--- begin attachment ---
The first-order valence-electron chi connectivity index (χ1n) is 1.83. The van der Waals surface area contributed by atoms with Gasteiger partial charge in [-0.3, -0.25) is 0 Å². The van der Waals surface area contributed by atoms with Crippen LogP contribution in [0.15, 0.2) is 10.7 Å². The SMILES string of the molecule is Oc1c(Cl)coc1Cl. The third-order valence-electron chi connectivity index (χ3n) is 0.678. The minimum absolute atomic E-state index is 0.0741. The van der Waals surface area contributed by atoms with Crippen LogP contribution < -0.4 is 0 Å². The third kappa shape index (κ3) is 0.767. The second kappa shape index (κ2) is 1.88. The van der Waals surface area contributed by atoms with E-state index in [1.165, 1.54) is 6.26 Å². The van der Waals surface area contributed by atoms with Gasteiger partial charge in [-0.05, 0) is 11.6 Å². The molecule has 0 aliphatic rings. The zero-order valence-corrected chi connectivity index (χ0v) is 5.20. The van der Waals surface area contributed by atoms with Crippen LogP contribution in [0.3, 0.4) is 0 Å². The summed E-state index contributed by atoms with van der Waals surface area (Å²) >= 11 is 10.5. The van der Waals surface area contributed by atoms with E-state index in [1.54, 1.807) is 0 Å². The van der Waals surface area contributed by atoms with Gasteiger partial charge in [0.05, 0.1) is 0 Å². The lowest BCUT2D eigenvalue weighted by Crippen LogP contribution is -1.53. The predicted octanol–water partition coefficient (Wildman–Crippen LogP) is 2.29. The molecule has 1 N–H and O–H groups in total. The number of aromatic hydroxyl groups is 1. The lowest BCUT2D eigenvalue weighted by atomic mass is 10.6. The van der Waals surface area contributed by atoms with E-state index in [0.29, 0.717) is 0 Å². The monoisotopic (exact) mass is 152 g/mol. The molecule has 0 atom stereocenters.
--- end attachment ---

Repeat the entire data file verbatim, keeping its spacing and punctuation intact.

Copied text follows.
The first-order valence-electron chi connectivity index (χ1n) is 1.83. The van der Waals surface area contributed by atoms with Gasteiger partial charge in [-0.3, -0.25) is 0 Å². The van der Waals surface area contributed by atoms with Crippen LogP contribution in [0.15, 0.2) is 10.7 Å². The SMILES string of the molecule is Oc1c(Cl)coc1Cl. The third-order valence-electron chi connectivity index (χ3n) is 0.678. The minimum absolute atomic E-state index is 0.0741. The van der Waals surface area contributed by atoms with Crippen LogP contribution < -0.4 is 0 Å². The third kappa shape index (κ3) is 0.767. The second kappa shape index (κ2) is 1.88. The van der Waals surface area contributed by atoms with E-state index in [1.165, 1.54) is 6.26 Å². The van der Waals surface area contributed by atoms with Gasteiger partial charge in [-0.05, 0) is 11.6 Å². The molecule has 0 aliphatic rings. The zero-order valence-corrected chi connectivity index (χ0v) is 5.20. The van der Waals surface area contributed by atoms with Crippen LogP contribution in [0.3, 0.4) is 0 Å². The summed E-state index contributed by atoms with van der Waals surface area (Å²) >= 11 is 10.5. The van der Waals surface area contributed by atoms with E-state index in [1.54, 1.807) is 0 Å². The van der Waals surface area contributed by atoms with Gasteiger partial charge in [0.05, 0.1) is 0 Å². The lowest BCUT2D eigenvalue weighted by Crippen LogP contribution is -1.53. The predicted octanol–water partition coefficient (Wildman–Crippen LogP) is 2.29. The molecule has 1 N–H and O–H groups in total. The number of aromatic hydroxyl groups is 1. The lowest BCUT2D eigenvalue weighted by atomic mass is 10.6. The van der Waals surface area contributed by atoms with E-state index in [0.29, 0.717) is 0 Å². The monoisotopic (exact) mass is 152 g/mol. The molecule has 0 atom stereocenters.